Europe & Central Asia


Algeria, China, Colombia, Cuba, India, Iraq, Philippines, Russia, Sierra Leone, Turkey, Yugoslavia

Journalists Killed in the Last Ten Years

The Toll: 1995-2004

Each year in January, the Committee to Protect Journalists (CPJ) publishes a list of journalists killed in the line of duty around the world. This list has become the most widely cited press freedom statistic and is often seen as a barometer of the state of global press freedom.

While the correlation between the number of journalists killed and the state of press freedom in a particular country is far from exact--no journalists have been killed in Cuba, for example, and only one has been killed in China during the last decade--the annual list does give some sense of the range of risks that journalists face in reporting the news. To provide a more complete statistical picture, CPJ releases a list of journalists killed during the last decade. The list has been broken down by year, country, and a variety of other categories.
December 31, 2004 3:42 PM ET


Alerts   |   Russia

CPJ disturbed by journalist's conviction

New York, December 17, 2004—The Committee to Protect Journalists is concerned that authorities in the southern Russian republic of North Ossetia have prosecuted and convicted Yuri Bagrov, a reporter who covered the North Caucasus and Chechnya for The Associated Press (AP) until September.

The Leninsky court in Vladikavkaz, North Ossetia's capital, today convicted Bagrov on criminal charges of using falsified documents to obtain Russian citizenship and fined him 15,000 rubles (US$540).
December 17, 2004 12:00 PM ET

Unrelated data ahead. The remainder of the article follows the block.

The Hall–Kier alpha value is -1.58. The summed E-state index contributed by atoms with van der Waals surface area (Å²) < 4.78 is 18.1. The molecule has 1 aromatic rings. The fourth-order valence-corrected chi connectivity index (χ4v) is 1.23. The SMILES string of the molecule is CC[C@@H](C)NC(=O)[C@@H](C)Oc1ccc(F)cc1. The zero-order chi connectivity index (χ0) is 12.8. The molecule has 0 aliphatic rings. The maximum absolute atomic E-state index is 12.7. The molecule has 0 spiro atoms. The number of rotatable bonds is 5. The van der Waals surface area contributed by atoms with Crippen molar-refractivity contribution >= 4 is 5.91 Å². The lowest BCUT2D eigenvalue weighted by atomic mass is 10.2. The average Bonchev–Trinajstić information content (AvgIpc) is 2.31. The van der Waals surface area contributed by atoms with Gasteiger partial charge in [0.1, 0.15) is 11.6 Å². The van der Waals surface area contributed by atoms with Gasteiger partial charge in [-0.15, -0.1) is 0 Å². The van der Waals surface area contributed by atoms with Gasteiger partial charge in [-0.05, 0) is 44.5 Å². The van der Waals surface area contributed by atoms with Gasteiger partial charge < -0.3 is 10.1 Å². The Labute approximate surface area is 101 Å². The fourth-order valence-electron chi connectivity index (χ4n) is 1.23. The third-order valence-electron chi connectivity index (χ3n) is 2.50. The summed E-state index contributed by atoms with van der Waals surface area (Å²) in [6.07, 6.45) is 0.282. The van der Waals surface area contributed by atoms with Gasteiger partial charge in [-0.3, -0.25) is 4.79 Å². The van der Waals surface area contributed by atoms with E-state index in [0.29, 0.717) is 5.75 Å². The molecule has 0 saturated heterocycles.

December 15, 2004 4:02 PM ET


China, Cuba, Spain

Don't play along with Castro's cynical game

This article originally appeared in
The International Herald Tribune
December 13, 2004

NEW YORK--When Raúl Rivero was released from prison and reunited with his family in Havana last week, newspapers around the world published photographs of the smiling Cuban writer embracing his wife, Blanca.

December 14, 2004 3:32 PM ET


China, Cuba, France, Malaysia, Russia, Tunisia

The Internet’s Role in Media Freedom

The Internet’s Role in Media Freedom
By Mick Stern

The Boston Globe
December 14, 2003
December 13, 2004 5:48 PM ET


Germany, Iraq, Jordan, Romania

Remembering a Friend Lost to Saddam’s Terror

Remembering a Friend Lost to Saddam’s Terror
by Frank Smyth

International Herald Tribune
June 3, 2003

December 13, 2004 5:43 PM ET

Canada, China, Denmark, Rwanda, Yugoslavia

Murder by MediaWhy the Rwandan genocide tribunal went too far.

Murder by Media
Why the Rwandan genocide tribunal went too far.

By Joel Simon

December 13, 2004 5:42 PM ET

Georgia, Iraq, Qatar

Al Jazeera: Leave It to Viewers

Al Jazeera: Leave It to Viewers
By Joel Campagna

The International Herald Tribune

December 13, 2004 5:36 PM ET

Alerts   |   Bulgaria

Could face three years in prison for espionage

New York, November 18, 2004—George Buhnici, a reporter for the Romanian private television station Pro-TV, was detained yesterday by Bulgarian border police in the northern Bulgarian city of Ruse while he was trying to return to Romania, according to The Associated Press.

The Bulgarian information agency Focus reported that he was arrested for using a hidden camera and microphone while investigating alleged corruption by border officials in a duty-free shop in Ruse, which also serves as a border crossing point with Romania.
November 18, 2004 12:00 PM ET


Alerts   |   Russia

Klebnikov family calls for journalists worldwide to probe editor's unsolved murder

Washington, November 18, 2004—The family of slain journalist Paul Klebnikov is calling on reporters worldwide to launch an investigation into the unsolved murder of the Forbes Russia editor, gunned down in a contract-style slaying outside his Moscow office in July, the journalist's brother said today.

"In this awful tragedy there are seeds of hope. We've been approached by many journalists who seek to send a message to the killers," Peter Klebnikov said at a press conference organized by the Committee to Protect Journalists. CPJ is honoring the slain Forbes editor with one of its 2004 International Press Freedom Awards.
November 18, 2004 12:00 PM ET



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